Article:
Recently, students planning to transfer to the University of Connecticut have reported that zero merit-based scholarships are offered to incoming transfers each year. Transfer students at UConn are not even considered for merit-based financial aid. There is just not enough money in the budget.
Over the past year or so, UConn has had to significantly cut costs due to budget cuts from the state. Funding for students has decreased overall and resources have been changed and minimized throughout the school (like excess dining halls and counseling services). However, during this time, student fees and tuition have continued to rise and will continue to do so over the next few years. This means that, although the available funds for students may be decreasing, the average need of the student is staying the same, or even increasing. Thus, just because the university has lower funds does not mean students require less money to attend, in fact they often need more.
It is understandable that due to budget cuts the university has had to limit funding to certain areas of the university, and students knew that this was inevitable. However, these restrictions should not put entire groups of students at a huge disadvantage. By singling out transfer students, the university is making it much more difficult for students that want to change schools and attend UConn to do so. Transferring schools is a huge decision, and not one that comes lightly or easily to most students. This decision typically comes so that students can find a school with a “better fit” or one that is more financially feasible. By not offering merit scholarships to transfer students, we are making our university more difficult for students to attend from a financial standpoint, essentially telling transfer students that they are outsiders, or less important to the community than incoming freshman.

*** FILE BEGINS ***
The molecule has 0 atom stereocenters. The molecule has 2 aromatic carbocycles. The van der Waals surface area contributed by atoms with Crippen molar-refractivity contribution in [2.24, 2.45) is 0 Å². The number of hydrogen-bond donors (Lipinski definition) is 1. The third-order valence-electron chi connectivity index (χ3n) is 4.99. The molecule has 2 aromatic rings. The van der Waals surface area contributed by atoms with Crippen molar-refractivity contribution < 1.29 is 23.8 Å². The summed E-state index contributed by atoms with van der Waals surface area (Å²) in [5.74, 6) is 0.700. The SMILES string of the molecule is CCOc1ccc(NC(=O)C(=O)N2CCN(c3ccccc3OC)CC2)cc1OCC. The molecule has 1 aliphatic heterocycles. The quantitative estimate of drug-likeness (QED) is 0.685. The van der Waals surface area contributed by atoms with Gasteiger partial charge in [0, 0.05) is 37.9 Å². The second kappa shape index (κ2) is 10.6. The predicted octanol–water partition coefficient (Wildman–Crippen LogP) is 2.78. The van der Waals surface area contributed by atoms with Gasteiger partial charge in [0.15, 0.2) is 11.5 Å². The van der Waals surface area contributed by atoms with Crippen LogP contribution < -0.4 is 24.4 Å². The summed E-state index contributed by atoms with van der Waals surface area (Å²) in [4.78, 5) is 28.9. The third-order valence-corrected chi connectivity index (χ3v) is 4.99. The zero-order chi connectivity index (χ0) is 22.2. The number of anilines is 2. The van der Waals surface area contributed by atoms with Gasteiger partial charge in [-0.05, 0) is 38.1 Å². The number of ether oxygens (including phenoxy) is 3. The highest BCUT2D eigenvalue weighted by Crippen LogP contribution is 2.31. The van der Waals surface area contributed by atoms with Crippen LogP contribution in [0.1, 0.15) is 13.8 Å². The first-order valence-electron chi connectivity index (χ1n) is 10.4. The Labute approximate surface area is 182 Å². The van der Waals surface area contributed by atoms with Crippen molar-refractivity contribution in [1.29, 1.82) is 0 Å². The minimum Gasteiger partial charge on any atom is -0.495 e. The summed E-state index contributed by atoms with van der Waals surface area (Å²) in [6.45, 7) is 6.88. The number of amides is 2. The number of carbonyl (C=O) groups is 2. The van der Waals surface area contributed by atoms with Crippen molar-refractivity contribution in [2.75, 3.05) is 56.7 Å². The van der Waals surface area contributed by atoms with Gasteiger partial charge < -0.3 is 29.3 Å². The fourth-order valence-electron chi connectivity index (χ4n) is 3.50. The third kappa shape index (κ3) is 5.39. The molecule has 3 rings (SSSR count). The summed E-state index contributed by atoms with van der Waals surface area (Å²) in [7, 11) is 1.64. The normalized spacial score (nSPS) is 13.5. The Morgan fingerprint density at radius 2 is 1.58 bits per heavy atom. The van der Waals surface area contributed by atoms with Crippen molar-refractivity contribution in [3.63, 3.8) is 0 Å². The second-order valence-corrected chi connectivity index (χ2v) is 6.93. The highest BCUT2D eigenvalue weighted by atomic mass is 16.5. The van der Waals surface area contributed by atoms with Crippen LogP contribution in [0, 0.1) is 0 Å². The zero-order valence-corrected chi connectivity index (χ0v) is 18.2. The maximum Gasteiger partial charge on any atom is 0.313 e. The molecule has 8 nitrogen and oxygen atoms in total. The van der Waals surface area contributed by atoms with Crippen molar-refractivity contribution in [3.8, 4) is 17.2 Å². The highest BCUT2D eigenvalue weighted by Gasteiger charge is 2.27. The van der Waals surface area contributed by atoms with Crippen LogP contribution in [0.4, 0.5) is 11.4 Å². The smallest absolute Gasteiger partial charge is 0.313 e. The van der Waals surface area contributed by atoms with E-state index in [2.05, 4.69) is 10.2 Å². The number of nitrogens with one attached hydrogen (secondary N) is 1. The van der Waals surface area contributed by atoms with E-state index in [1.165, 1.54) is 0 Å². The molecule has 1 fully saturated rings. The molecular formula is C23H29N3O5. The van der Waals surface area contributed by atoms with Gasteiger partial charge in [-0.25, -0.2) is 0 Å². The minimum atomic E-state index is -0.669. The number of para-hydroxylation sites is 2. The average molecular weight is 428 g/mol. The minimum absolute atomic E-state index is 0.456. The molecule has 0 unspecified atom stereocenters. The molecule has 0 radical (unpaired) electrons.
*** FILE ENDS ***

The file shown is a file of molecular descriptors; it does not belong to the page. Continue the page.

If incoming transfer students are just as qualified than incoming freshman, then they should be offered merit scholarships as well. Not offering these scholarships only serves to alienate the transfer student population — who may already feel this way just due to the nature of joining a new university. This decision of the university’s may have good intentions as far as the budget goes, but from a student’s perspective it only seems unjust.